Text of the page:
Molecular biologist Joan Gordon stands outside Maine Molecular Quality Control Institute in Saco on Friday where she helps make COVID-19 testing kits. Gordon is searching for a safer way to pick up groceries for her family, including her 97-year-old father.

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OLD ORCHARD BEACH, Maine — At midnight after long work days as an integral part of Maine’s response to the new coronavirus, Joan Gordon has been logging on to her computer in bids to secure a valuable reservation.

That is a spot in the Hannaford To-Go service. Gordon works long days and wants to stay out of stores because of her job. She wants to protect her 97-year-old father, whom she also buys groceries for. But the pickup program has been scaled back and overwhelmed due to the virus.

[Our COVID-19 tracker contains the most recent information on Maine cases by county]

New reservations become available at midnight. They are gone in seconds. After a few times trying programs at Hannaford and Shaw’s, Gordon recruited members of her family to hold spots. Her sister in San Diego and son in Colorado — both in earlier time zones — would boost her chances of getting a reservation. After no success, she called a Hannaford agent.

“He explained to me that they posted the delivery slots at midnight, but he said somehow in seconds they were gone,” Gordon said. “And he said, ‘Just keep trying.’”

Gordon, of Old Orchard Beach, is typically not up at midnight. She is a molecular biologist at the Maine Molecular Quality Control Institute in Saco, where she makes controls for kits that test for respiratory issues other than the coronavirus. That helps doctors rule out the virus in symptomatic people.

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“If this patient has the flu, they probably don’t have the coronavirus,” Gordon said. “It’s kind of an over-the-counter thing and it helps relieve everybody’s anxiety.”

Gordon’s lab is the only facility of its kind in the state. Demand has skyrocketed over the last month, she said, as it also develops controls for coronavirus tests that are set to become available in the next six weeks. At the same time, the institute is under increased stress.

“There’s the fear that one of us is going to get sick and all of our co-workers are going to get sick,” Gordon said. “Some people are very fearful — rightfully — and they’ll just not come to work.”

That brings Gordon to her grocery problem. She doesn’t blame Hannaford for the design of the To-Go lottery. She said she “empathizes” with it and other supermarkets.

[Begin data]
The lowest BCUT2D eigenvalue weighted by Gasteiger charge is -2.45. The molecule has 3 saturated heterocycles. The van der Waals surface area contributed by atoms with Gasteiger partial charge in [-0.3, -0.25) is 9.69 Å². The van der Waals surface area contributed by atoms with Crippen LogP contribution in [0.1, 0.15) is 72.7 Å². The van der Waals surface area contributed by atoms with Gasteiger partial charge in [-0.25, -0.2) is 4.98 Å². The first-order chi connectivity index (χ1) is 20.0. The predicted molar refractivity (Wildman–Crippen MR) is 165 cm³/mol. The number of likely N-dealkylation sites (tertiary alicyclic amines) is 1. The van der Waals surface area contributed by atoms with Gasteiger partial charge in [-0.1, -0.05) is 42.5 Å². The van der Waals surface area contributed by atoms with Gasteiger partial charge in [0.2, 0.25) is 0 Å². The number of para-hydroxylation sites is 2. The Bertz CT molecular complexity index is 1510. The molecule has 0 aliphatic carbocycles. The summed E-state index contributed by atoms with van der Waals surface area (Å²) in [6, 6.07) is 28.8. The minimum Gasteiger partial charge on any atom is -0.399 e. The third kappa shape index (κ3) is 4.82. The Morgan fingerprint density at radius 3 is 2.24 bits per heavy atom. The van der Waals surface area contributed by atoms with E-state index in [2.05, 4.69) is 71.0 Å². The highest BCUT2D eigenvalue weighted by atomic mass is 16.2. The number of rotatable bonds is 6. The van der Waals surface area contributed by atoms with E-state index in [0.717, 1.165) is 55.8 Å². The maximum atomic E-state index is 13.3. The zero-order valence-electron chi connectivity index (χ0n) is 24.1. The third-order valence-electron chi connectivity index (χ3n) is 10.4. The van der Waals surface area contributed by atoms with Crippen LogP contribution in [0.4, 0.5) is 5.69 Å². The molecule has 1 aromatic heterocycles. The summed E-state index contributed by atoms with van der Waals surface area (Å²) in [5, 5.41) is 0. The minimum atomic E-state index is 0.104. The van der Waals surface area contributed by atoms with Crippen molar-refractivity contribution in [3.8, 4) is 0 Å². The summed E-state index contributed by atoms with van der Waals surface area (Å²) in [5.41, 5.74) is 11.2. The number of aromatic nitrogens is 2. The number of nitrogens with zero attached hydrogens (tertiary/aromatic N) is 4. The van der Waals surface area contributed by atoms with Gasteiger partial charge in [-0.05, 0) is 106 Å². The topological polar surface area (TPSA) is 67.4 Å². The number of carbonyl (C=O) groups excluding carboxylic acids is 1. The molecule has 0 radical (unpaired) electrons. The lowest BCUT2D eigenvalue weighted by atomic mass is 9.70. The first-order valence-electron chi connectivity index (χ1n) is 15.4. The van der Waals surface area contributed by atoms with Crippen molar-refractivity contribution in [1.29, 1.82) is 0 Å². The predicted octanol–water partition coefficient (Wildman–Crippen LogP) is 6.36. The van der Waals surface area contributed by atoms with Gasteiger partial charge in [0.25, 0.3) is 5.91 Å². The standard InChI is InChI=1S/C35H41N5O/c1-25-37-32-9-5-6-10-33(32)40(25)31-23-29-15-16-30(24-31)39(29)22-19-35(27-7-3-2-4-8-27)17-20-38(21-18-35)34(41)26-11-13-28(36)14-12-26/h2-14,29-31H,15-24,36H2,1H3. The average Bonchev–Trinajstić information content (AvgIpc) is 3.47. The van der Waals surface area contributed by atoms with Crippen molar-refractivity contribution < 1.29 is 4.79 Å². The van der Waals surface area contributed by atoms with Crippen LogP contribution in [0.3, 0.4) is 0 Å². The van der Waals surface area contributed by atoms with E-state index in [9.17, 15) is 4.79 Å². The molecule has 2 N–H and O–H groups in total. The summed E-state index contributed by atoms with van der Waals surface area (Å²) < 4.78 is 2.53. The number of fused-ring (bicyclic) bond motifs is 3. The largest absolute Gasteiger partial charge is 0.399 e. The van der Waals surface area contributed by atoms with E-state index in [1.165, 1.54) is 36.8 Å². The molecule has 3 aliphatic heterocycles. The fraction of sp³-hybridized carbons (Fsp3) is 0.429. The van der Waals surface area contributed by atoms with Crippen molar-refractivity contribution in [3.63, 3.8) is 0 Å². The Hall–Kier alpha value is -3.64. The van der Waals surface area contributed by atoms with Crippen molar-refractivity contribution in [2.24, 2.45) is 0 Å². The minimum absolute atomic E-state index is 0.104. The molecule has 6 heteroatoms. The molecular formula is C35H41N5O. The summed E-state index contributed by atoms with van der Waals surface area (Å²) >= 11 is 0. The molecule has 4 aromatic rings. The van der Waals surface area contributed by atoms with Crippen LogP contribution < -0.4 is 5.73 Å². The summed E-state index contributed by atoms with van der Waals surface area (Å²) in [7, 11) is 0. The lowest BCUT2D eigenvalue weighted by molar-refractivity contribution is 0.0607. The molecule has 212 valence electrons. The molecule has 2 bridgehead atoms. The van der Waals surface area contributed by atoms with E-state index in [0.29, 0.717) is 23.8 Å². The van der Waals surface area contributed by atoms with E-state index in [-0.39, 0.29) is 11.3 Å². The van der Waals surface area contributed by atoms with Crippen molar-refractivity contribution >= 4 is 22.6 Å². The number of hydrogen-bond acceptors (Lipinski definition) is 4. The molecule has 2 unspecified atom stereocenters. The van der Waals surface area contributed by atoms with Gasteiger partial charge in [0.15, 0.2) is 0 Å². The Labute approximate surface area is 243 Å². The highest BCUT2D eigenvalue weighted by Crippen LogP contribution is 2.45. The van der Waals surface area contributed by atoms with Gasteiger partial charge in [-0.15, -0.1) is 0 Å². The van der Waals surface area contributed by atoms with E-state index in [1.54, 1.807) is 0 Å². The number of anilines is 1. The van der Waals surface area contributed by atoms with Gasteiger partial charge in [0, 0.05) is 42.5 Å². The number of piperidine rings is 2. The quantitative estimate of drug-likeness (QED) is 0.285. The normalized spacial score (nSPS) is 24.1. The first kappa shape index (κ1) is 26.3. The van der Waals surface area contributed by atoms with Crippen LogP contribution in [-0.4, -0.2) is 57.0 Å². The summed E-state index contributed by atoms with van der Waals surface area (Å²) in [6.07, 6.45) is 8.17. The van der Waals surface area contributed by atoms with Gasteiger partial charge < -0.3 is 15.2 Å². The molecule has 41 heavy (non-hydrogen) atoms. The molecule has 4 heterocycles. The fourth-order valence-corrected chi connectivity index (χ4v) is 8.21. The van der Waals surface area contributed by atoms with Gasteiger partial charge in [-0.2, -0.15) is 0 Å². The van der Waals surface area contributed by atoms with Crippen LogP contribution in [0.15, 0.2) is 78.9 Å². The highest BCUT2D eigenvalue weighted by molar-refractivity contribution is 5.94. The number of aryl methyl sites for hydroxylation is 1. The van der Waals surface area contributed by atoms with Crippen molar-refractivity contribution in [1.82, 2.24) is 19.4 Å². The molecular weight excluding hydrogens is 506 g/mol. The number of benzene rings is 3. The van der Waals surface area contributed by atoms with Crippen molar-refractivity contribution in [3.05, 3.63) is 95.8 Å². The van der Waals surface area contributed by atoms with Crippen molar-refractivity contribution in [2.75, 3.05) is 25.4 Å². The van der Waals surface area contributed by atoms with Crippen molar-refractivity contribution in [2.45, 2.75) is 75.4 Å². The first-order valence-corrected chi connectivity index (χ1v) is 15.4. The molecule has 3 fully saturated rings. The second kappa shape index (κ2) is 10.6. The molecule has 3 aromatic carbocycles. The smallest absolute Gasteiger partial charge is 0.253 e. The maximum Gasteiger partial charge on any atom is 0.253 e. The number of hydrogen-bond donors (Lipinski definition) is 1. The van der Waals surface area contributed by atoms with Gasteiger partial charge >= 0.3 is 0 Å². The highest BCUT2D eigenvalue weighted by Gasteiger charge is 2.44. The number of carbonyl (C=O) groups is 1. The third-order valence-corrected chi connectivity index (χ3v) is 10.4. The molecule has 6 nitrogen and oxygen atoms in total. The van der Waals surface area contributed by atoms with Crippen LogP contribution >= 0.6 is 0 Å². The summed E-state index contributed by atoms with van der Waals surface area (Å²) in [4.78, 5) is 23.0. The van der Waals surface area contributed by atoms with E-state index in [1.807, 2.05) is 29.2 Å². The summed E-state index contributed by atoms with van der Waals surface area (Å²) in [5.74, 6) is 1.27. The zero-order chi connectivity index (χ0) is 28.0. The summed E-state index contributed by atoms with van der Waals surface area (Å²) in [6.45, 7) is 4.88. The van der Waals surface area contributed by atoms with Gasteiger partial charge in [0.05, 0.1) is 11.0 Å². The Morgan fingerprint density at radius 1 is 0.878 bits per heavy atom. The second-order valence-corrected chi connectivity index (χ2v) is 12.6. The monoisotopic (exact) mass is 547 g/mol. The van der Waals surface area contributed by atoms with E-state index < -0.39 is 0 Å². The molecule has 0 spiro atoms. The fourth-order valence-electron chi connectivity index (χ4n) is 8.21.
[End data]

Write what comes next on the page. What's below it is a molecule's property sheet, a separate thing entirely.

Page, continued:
[Here’s how to make your food last during the coronavirus]

After briefly suspending the program, Hannaford recently redesigned its To-Go services — in which an associate bags items customers order online for curbside pickup — after initial demand during the coronavirus outstripped capacity. Customers are now able to reserve pick-up times at hourly intervals for two days in advance. A new day of times becomes available at midnight.

But that lottery system has unintended consequences that may make it more difficult for older people, those like Gordon who work in essential jobs and the technologically unsavvy to use services that help them obtain groceries more safely.

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In a statement, a Hannaford spokesperson said the chain has seen “unprecedented demand” for the services as well as in-store shopping. Hannaford apologized for any “inconvenience customers may experience” and added that it is “actively pursuing” hiring additional staff to improve services.

Hannaford’s intention is likely not to affect older customers, said Nicole Bradick, the CEO of Theory and Principle, a Portland-based legal technology product design firm. But she said there could be a simple fix if that is the case — moving the roll-out time to an earlier point in the day.

“If there’s a causal relationship between the time that those roll out and the ability for elderly people to get their groceries, they can fix that by changing the time that those get released,” Bradick said. “But I don’t know that you [can] draw that direct line.”

Midnight on Friday, Joan finally secured a reservation through her son in Colorado at the Hannaford in Scarborough. She was delighted, though part of her felt bad for taking one of precious few slots from someone who may need it more.

“Hannaford is doing the best they can,” she said. But “everybody needs groceries.”

Watch: What older adults need to know about COVID-19
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